Adverse Events Following Immunization (AEFI) in Children under 7- year of Age during 2014 in Hamedan Province, Iran

Khazaei, Salman and Rezaeian, Shahab and Razani, Mohsen and Zahiri, Ali and Saatchi, Mohammad and Khazaei, Somayeh and Mohammadian Hafshjani, Abdolah and Darvishi, Mahfam (2016) Adverse Events Following Immunization (AEFI) in Children under 7- year of Age during 2014 in Hamedan Province, Iran. International Journal Of Pediatrics, 4 (5). pp. 1697-1703.


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Abstract Background: The surveillance of adverse events following immunization (AEFI) is essential to improve high standard of vaccine safety, and maintain public trust in immunization programs. This study aimed to determine the AEFI and their related factors in children. Materials and Methods: This cross-sectional study including all children under 7- year of age, in Hamadan Province, the West of Iran, in 2014. All of the AEFI related with Bacille Calmette-Guérin (BCG), Diphtheria, Pertussis, and Tetanus (DPT), Measles, Mumps, and Rubella (MMR) vaccines were obtained from the documented record-based by Health Centers, in Hamadan province. Results: From a total of 239,204 doses administered, 284 AEFI were notified (11.8 per 10,000 doses). The proportion of AEFI was more frequently reported from Health Houses than Health Centers (60.2 vs. 37.0, P<0.05). The most frequently AEFI reported was lymphadenitis (31.4%), followed by hyperpyrexia (17%), and severe local reaction (13.5%). Most frequently AEFI reported were related to vaccination reaction (74.7%) and programmatic errors (12.7%). Also, for incidence of lymphadenitis, the overall median time from vaccination to adverse event was 2 days (IQR: 2-15) and the highest median time was 15 days (IQR: 15-571). Conclusion: Our study shown, an increased risk of AEFI in the region and point out that the programmatic error still needs to be considered. Accordingly, the more activities need to be consolidated to reduce the adverse effect. This study assessed the different aspects of AEFI which may help policymakers to improve the immunization programs.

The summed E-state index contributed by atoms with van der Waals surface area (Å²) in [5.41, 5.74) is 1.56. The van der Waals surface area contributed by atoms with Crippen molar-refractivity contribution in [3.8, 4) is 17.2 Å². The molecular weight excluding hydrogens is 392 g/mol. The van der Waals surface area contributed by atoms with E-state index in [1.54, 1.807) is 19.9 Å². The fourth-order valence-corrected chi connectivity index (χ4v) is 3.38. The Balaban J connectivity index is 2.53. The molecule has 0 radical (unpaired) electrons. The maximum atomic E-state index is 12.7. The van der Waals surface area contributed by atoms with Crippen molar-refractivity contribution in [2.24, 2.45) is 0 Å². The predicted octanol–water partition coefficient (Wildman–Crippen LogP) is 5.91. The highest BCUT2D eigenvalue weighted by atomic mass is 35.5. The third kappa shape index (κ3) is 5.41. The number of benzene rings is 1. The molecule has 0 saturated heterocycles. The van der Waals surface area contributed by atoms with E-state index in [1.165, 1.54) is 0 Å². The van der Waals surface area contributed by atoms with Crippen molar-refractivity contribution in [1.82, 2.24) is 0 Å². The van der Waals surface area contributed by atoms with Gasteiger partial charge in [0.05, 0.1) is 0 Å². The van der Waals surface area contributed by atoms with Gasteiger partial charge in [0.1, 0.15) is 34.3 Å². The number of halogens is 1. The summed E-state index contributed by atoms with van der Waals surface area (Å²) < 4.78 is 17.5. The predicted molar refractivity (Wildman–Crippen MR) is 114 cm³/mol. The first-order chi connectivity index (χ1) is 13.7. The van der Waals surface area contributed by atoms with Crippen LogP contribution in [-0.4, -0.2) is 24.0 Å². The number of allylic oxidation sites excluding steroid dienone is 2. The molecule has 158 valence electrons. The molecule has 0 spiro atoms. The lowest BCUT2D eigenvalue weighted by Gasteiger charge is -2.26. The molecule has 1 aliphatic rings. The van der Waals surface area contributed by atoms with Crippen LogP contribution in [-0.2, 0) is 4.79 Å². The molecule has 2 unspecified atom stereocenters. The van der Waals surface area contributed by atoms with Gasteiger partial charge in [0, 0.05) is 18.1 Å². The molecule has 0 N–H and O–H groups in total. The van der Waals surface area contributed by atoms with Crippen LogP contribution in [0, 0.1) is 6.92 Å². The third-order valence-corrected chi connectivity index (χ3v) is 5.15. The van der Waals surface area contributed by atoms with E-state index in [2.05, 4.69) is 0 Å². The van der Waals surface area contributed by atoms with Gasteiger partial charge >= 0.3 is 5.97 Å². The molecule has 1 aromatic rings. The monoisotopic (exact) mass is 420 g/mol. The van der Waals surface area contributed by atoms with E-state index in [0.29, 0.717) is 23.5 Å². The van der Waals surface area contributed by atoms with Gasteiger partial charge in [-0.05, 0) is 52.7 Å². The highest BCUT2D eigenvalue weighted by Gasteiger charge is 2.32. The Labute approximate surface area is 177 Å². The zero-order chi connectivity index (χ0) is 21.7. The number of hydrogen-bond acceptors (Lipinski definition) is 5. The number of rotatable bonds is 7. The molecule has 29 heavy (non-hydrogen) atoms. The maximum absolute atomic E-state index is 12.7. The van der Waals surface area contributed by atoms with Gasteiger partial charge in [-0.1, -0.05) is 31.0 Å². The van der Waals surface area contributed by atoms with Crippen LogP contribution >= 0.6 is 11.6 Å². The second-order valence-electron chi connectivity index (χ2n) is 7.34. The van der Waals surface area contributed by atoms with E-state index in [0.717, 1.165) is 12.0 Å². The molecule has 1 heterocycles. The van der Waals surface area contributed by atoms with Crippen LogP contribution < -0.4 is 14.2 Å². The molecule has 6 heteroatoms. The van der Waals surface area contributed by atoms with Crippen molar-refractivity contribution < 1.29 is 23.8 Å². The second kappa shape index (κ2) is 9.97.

Item Type: Article
Subjects: R Medicine > RJ Pediatrics > RJ101 Child Health. Child health services
Divisions: Faculty of Medicine, Health and Life Sciences > School of Medicine
Depositing User: samira sepahvandy
Date Deposited: 23 Oct 2017 12:01
Last Modified: 23 Oct 2017 12:01

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